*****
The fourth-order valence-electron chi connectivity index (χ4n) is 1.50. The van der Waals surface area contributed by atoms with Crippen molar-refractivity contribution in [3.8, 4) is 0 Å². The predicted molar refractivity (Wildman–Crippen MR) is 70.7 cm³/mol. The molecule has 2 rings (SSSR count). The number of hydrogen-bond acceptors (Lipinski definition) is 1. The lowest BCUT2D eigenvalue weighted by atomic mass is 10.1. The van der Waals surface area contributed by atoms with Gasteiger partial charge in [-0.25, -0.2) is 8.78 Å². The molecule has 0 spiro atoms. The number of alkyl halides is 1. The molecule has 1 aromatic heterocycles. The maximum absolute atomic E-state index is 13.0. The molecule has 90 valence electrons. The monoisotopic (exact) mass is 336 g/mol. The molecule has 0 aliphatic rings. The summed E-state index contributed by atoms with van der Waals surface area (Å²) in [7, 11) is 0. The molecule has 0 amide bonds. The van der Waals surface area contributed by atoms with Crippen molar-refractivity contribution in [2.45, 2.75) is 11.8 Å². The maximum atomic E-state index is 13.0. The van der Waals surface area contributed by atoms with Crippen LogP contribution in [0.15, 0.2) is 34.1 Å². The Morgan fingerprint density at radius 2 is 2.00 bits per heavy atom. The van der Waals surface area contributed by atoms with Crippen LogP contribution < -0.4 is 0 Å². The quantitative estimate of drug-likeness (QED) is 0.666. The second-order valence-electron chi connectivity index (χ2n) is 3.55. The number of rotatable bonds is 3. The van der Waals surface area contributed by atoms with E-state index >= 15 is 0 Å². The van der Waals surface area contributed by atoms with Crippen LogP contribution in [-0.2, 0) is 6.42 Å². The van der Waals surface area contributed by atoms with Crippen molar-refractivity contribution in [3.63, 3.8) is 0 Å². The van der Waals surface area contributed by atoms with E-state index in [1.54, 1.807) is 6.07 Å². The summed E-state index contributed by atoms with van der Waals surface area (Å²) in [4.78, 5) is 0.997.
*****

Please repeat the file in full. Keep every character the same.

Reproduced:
The fourth-order valence-electron chi connectivity index (χ4n) is 1.50. The van der Waals surface area contributed by atoms with Crippen molar-refractivity contribution in [3.8, 4) is 0 Å². The predicted molar refractivity (Wildman–Crippen MR) is 70.7 cm³/mol. The molecule has 2 rings (SSSR count). The number of hydrogen-bond acceptors (Lipinski definition) is 1. The lowest BCUT2D eigenvalue weighted by atomic mass is 10.1. The van der Waals surface area contributed by atoms with Gasteiger partial charge in [-0.25, -0.2) is 8.78 Å². The molecule has 0 spiro atoms. The number of alkyl halides is 1. The molecule has 1 aromatic heterocycles. The maximum absolute atomic E-state index is 13.0. The molecule has 90 valence electrons. The monoisotopic (exact) mass is 336 g/mol. The molecule has 0 aliphatic rings. The summed E-state index contributed by atoms with van der Waals surface area (Å²) in [7, 11) is 0. The molecule has 0 amide bonds. The van der Waals surface area contributed by atoms with Crippen molar-refractivity contribution in [2.45, 2.75) is 11.8 Å². The maximum atomic E-state index is 13.0. The van der Waals surface area contributed by atoms with Crippen LogP contribution in [0.15, 0.2) is 34.1 Å². The Morgan fingerprint density at radius 2 is 2.00 bits per heavy atom. The van der Waals surface area contributed by atoms with Crippen LogP contribution < -0.4 is 0 Å². The quantitative estimate of drug-likeness (QED) is 0.666. The second-order valence-electron chi connectivity index (χ2n) is 3.55. The number of rotatable bonds is 3. The van der Waals surface area contributed by atoms with E-state index >= 15 is 0 Å². The van der Waals surface area contributed by atoms with Crippen LogP contribution in [-0.2, 0) is 6.42 Å². The van der Waals surface area contributed by atoms with Crippen molar-refractivity contribution in [3.63, 3.8) is 0 Å². The van der Waals surface area contributed by atoms with E-state index in [1.54, 1.807) is 6.07 Å². The summed E-state index contributed by atoms with van der Waals surface area (Å²) in [4.78, 5) is 0.997.